EBM?

So I'm having dinner tonight with this group of happy medical students and they are bummin out about their EBM course and they ask me if I really use "EBM" and I say yes and then I do this little strep throat thing like this:

I see an adult in the office with a sore throat.  No kids.  No contact with kids

So I assume pre-test probability of about 5% Yeh – I made it up.  I'm probably close.

And the sensitivity of the test I'm doing is 85% (possibly better — but we'll be safe)

Specificty is very good – 99%

So let's do the poor man's version that I use to explain to the patient:

You have a 5% chance of having this BEFORE I do the test – so after the test you have a 15% chance of the 5% chance of having strep throat.

.15 x .05 = .0075 … let's round it up to 1%.

"Mrs Jones – you have a 1% chance that you have strep throat after this negative rapid-strep. Go home and drink warm tea with honey and you will feel better soon." (ok .. go find the evidence for THAT!)

VOIP, SwitchVox, SSL

We are getting very close to the day that we go live with our new phone system at the office.  Still a few bugs to work through .. but I've had enough random requests for the status – ever since I posted my review of SwitchVox that I do owe a bit of an update.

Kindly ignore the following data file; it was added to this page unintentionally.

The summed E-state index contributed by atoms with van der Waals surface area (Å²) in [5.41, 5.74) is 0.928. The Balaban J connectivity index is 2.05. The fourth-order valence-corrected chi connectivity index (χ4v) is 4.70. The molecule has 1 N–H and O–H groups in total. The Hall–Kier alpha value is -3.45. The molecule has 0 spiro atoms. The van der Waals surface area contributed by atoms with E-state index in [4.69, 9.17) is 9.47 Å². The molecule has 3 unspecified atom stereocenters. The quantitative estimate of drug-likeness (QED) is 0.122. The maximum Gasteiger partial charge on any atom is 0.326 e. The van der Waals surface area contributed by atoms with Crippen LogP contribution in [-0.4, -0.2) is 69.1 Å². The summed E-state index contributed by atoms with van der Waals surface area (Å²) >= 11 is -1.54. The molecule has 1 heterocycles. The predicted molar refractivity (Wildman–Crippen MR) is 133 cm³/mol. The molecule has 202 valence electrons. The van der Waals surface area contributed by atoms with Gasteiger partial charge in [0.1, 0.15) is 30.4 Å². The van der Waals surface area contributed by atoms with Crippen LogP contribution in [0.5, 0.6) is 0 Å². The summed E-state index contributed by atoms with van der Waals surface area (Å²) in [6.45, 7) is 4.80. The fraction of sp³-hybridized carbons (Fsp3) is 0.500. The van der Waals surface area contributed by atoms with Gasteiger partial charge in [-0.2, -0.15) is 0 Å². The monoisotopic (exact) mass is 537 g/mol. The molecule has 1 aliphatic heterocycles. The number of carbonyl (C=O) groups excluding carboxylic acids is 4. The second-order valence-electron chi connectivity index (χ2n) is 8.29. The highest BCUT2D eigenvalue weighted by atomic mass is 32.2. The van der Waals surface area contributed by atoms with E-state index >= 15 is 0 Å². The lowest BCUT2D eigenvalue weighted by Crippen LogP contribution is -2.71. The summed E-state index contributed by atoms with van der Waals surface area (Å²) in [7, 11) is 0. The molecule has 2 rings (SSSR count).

Here goes

The software is good, and we've been getting help from the tech support staff at FourLoop throughout.  There remain some wrinkles here and there, but updates seem to be coming at a pretty good clip – so I expect things will continue to improve.  

What sort of rough edges?  Well – the features of the software have come along well since the publication of the manual in June – and the help system that is embedded in the software is good.  But the documentation hasn't kept up with the features of the product – and this is sometime frustrating. It takes a while to "get" the best method for creating a really good IVR – and I wish that there were examples of more complex IVRs in the documentation – especially how to use the "option" functions.  Here's how (I think) it works:  Create an IVR.  Have step 1 be "play a sound" such as:  "choose 1 for eggs and 2 for peanut butter."   Now choose "options" and tell SV where to go when the user chooses Option 1 or Option 2: